What to Expect After Knee Meniscal Surgery

What to Expect After Knee Meniscal Surgery

Meniscus injuries are among the most common knee injuries, with surgeons performing an estimated 850,000 meniscus surgery each year in the United States. 

Board-certified sports medicine and orthopedic surgeon Michael Klassen, MD, performs a full range of orthopedic surgical approaches and routinely repairs meniscal tears, particularly common in contact sports. 

If you’re scheduled for meniscal surgery, it helps to know what to expect, especially if you’re an athlete eager to get back in the game. 

What is a meniscus?

Your knees have a rubbery C-shaped cushion made of cartilage that acts as a shock absorber for your knee joint. When you bear weight on your knees by jumping, running, and walking, this cartilage ensures that the bones of your knee joint glide smoothly so that you can bend your knees with ease.

In patients 65 and older, age-related degenerative changes to the knee are the most common cause of meniscal tears. In younger patients, sudden trauma is the most common cause. Sports that require certain quick pivoting and twisting movements put you at a particularly increased risk for meniscal tears. During meniscus surgery, Dr. Klassen sews the torn cartilage together so that it can heal or trim damaged cartilage away.

Recovering from meniscus surgery

Each recovery is unique and depends on several factors, such as the nature of your meniscus injury, the particulars of your surgery, your age, and your current health status. Here are a few things you can expect on your recovery journey.

Self-care at home after meniscus surgery

If you have a brace, Dr. Klassen may advise you to begin bearing weight on your knee by standing and walking as soon as possible. You can expect to feel more tired than usual for about a week following your surgery. 

Swelling of the knee is normal, and you may experience some numbness. You can use ice to control the swelling. It should resolve within a few days. It’s important to rest when you feel tired, but you should be able to go about your daily tasks.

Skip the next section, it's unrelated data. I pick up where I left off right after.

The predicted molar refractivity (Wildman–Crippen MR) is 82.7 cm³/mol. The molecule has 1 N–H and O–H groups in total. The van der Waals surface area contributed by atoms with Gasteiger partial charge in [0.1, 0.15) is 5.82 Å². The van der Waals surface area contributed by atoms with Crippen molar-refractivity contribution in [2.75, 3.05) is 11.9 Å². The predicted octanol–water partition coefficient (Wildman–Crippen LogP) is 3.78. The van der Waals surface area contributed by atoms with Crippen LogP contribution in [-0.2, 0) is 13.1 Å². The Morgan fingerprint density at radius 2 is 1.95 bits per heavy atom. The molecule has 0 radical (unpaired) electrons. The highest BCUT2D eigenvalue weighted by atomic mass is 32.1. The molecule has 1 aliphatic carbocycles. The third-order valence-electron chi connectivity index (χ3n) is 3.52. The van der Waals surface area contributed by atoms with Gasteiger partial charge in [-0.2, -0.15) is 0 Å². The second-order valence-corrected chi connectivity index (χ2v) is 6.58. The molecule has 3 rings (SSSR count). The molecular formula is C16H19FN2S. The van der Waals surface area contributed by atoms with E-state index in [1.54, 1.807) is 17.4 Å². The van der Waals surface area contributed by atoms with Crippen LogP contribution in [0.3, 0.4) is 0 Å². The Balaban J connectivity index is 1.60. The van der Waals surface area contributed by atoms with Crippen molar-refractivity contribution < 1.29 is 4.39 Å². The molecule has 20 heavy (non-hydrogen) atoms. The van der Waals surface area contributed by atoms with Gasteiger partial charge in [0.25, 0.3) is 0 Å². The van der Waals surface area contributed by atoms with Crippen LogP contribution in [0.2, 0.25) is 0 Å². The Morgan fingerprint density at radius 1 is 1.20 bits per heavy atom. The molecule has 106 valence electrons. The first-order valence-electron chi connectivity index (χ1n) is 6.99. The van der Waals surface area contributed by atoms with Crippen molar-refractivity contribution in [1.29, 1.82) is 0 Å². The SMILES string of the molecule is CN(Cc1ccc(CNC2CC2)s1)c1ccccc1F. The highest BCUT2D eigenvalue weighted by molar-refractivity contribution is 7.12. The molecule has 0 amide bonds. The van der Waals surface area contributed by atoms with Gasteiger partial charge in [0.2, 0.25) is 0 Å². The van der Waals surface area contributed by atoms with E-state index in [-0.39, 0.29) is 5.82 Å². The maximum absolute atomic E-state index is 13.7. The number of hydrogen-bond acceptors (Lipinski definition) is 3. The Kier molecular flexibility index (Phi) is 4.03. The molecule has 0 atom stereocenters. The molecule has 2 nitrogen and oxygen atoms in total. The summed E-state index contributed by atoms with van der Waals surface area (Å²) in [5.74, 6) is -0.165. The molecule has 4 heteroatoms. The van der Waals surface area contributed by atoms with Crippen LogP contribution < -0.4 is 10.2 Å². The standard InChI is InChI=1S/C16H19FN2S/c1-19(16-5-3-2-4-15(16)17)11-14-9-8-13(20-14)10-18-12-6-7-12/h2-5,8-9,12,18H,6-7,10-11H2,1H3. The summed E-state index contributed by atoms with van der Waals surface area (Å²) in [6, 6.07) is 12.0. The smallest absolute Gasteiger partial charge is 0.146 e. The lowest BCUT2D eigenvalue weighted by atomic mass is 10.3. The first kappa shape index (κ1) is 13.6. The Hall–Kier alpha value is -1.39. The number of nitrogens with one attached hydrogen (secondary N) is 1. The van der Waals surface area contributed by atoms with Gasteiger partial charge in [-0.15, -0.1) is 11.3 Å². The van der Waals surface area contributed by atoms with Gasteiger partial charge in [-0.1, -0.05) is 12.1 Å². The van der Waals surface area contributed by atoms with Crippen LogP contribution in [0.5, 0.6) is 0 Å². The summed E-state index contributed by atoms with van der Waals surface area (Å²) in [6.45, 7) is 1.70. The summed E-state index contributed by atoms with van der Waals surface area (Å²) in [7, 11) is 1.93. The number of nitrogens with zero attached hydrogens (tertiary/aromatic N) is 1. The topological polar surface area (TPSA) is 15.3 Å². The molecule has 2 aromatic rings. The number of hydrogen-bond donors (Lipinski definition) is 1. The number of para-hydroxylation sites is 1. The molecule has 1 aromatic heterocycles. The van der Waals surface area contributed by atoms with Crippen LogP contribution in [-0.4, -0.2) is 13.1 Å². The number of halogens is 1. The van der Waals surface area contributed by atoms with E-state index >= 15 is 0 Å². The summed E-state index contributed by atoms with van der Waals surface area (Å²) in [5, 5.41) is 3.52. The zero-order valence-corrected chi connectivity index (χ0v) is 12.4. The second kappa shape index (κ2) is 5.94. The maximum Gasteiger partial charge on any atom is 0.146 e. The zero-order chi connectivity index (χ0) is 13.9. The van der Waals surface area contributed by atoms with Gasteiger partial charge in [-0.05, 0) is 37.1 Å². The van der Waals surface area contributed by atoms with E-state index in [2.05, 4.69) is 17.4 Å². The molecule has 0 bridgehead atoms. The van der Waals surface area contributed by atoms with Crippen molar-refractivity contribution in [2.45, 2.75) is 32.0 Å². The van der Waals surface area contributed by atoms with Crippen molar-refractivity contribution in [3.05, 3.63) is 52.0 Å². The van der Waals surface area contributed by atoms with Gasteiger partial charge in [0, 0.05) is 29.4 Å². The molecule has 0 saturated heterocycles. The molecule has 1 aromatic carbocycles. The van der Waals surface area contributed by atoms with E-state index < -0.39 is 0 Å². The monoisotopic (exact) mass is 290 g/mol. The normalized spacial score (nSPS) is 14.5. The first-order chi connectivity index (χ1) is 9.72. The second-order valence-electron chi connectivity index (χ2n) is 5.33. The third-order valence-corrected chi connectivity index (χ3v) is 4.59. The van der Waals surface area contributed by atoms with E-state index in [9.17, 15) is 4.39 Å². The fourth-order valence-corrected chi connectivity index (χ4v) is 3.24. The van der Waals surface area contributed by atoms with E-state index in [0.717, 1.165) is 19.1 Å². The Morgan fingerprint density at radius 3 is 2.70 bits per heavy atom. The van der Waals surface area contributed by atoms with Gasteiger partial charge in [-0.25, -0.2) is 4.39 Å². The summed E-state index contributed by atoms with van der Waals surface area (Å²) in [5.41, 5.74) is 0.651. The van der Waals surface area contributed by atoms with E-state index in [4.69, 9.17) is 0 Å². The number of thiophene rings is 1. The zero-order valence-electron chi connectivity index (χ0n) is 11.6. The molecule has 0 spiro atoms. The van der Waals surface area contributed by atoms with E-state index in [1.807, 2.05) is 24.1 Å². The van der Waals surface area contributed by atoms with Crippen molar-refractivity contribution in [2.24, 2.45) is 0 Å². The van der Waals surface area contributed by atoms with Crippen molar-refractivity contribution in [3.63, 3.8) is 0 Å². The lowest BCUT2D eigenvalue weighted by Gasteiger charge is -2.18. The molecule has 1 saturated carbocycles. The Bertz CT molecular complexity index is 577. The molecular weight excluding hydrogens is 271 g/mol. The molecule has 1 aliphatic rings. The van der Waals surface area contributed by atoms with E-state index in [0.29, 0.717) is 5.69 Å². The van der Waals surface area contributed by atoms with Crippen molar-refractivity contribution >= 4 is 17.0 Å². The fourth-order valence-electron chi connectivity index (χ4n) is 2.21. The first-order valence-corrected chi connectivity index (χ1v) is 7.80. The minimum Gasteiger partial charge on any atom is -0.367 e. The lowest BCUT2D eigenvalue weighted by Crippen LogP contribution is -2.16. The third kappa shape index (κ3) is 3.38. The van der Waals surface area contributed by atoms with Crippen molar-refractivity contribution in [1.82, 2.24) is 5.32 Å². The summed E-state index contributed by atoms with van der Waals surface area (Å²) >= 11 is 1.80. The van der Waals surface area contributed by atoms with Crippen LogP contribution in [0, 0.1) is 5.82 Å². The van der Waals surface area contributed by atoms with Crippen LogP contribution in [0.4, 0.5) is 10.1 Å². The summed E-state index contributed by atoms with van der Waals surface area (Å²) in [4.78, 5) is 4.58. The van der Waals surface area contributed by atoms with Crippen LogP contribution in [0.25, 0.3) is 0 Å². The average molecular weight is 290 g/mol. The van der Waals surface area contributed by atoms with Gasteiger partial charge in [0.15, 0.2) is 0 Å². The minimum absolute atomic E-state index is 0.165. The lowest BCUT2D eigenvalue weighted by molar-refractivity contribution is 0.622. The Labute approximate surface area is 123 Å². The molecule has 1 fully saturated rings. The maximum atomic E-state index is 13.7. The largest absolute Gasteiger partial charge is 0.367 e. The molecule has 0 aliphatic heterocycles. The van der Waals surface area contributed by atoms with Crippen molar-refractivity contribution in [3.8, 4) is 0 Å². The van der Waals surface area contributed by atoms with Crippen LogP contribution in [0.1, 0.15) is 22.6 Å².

You can expect to work closely with Dr. Klassen and a physical therapist to rehabilitate your knee. Physical therapy will help you rebuild strength in the knee joint with specific rehabilitation exercises to help your knee become strong and stable. 

Physical therapy generally begins with passive exercises, whereby the physical therapist moves your leg for you. It may take 1-2 weeks to regain full range of motion. When your knee is ready, your physical therapist will guide you through active physical therapy exercises where you move your knee on your own. 

Returning to work

When you can return to work depends on the type of job. Patients with desk jobs can often return to work five days to two weeks. For jobs that require standing, it may take 4-6 weeks before you can return, and for physically active jobs, it can take 3-6 months before you're able to return.

Returning to your sport

How soon you can return to sport will depend on many factors. It’s crucial for you to follow your rehabilitation program and work with your team to ensure that your knee is strong and stable enough to return to sport. Returning to your sport early puts you at significant risk for reinjury. Depending on the sport, it may take six months before you’re cleared to return. 

You’re in very capable hands when you choose top-quality orthopedic and sports surgeon Dr. Klassen. If you have any questions regarding your surgery, schedule a visit with Dr. Klassen by phone or online today. We’re in your corner and ready to help you get back to your life. 

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